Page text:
Cynthia McFadden is an anchor and correspondent for ABC News who currently co-anchors Nightline and Primetime. Recently named co-anchor of “Primetime” on ABC News, she has been at that network since 1994, when she joined as a legal correspondent. She became a correspondent for “PrimeTime Live” in 1996, and in 2005 she was named co-anchor of ABC News “Nightline.
McFadden has conducted numerous interviews with politicians and cultural figures from Pakistan's President Pervez Musharraf to Madonna. She was the legal editor and narrator of the ABC News documentary series “In the Jury Room,” the first television program ever to show jury deliberations in a death penalty case. The hour-long documentary she co-anchored on school integration 50 years after Brown v. Board of Ed has won several awards, including first place documentary from the New York Association of Black Journalists; in 2001-02, for her reporting on 9/11, McFadden and her ABC team received a Dupont Award. McFadden's other awards include the George Foster Peabody Award, an Oversees Press Club Award, six Cine Golden Eagles, the Ohio State Award, two Silver Gavels from the American Bar Association, the Grand Award at the New York Festival and the Blue Ribbon at the American Film Festival.
Cynthia McFadden has appeared as a guest on numerous talk and news shows, including 20/20 and The Charlie Rose Show. Before joining ABC, from 1984-1991, she was the executive producer of Fred Friendly's Media and Society seminars, based at Columbia University, and she became an anchor and senior producer at Courtroom Television in '91, the year of that network's inception. She graduated Phi Beta Kappa and summa cum laude from Bowdoin College, and received her law degree from Columbia University.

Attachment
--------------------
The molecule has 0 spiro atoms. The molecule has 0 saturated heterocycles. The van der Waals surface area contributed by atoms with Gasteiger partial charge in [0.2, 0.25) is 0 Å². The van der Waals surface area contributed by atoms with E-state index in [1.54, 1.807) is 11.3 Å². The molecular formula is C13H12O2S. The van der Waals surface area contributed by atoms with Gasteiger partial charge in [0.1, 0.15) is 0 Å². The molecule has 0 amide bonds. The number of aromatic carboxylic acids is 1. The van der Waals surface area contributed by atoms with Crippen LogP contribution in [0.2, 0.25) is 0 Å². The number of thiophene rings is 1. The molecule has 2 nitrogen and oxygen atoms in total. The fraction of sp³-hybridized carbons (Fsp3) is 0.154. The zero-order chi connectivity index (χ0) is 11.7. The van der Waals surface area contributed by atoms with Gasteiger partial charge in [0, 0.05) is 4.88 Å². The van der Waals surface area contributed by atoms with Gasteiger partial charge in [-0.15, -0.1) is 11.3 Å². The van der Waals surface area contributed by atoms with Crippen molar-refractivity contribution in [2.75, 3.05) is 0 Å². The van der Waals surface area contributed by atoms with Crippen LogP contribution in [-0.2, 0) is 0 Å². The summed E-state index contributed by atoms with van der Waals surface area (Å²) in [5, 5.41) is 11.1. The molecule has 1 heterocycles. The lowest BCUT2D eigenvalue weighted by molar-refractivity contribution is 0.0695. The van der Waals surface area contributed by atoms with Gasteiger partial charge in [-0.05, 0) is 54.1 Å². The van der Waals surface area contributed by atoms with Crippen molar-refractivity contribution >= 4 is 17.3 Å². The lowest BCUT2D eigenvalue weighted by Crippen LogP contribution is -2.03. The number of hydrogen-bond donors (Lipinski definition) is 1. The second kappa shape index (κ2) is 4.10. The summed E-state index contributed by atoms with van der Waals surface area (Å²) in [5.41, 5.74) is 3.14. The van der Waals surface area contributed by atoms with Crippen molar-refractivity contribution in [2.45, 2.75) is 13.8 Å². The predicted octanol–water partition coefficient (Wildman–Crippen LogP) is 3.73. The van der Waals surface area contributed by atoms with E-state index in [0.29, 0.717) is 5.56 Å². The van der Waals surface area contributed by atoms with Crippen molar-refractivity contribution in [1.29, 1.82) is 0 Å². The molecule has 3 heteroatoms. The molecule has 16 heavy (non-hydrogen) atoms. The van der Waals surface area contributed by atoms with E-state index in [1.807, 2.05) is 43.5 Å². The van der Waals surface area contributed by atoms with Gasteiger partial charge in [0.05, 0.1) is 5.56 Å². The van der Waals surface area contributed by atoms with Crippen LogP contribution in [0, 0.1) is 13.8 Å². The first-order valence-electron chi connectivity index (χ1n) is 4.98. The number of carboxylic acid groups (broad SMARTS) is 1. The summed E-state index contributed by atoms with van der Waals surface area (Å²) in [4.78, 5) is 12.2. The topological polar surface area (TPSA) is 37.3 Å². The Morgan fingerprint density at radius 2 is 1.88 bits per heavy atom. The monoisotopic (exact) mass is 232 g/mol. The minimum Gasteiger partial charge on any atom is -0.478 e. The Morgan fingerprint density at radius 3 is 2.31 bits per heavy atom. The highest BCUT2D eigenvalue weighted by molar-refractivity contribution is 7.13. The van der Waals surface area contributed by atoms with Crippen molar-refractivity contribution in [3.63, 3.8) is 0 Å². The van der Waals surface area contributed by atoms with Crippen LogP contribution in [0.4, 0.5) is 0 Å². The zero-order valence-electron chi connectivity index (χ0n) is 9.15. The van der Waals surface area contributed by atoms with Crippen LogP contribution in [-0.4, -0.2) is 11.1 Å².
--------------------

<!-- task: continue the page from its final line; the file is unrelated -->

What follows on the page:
Topic: Covering Celebrity
Cynthia McFadden: I could answer the question easily when it comes to celebrities. I don’t do celebrities that don’t interest me. It’s just too much darn work. It’s not worth it. I leave that to others. If I’m going to do a celebrity profile, it has to be someone that I find interesting in some way. Now it doesn’t mean that I don’t . . . I have to like them. It means I have to find them interesting. There has to be something about them that compels me to wanna talk to them. Because nothing is worse than sitting across the table from a movie star and talking about the new movie. It’s like, “Eww, eww.” So you know I’ve interviews a wide range of people who I find interesting, and I think that we . . . you know, we venerate our celebrities in this culture. So it’s very interesting to try to probe a little bit about what makes them tick. So I hope that I can bring that to the table. That’s one category of things.
Recorded on: Jul 7 2007
Too much darn work.
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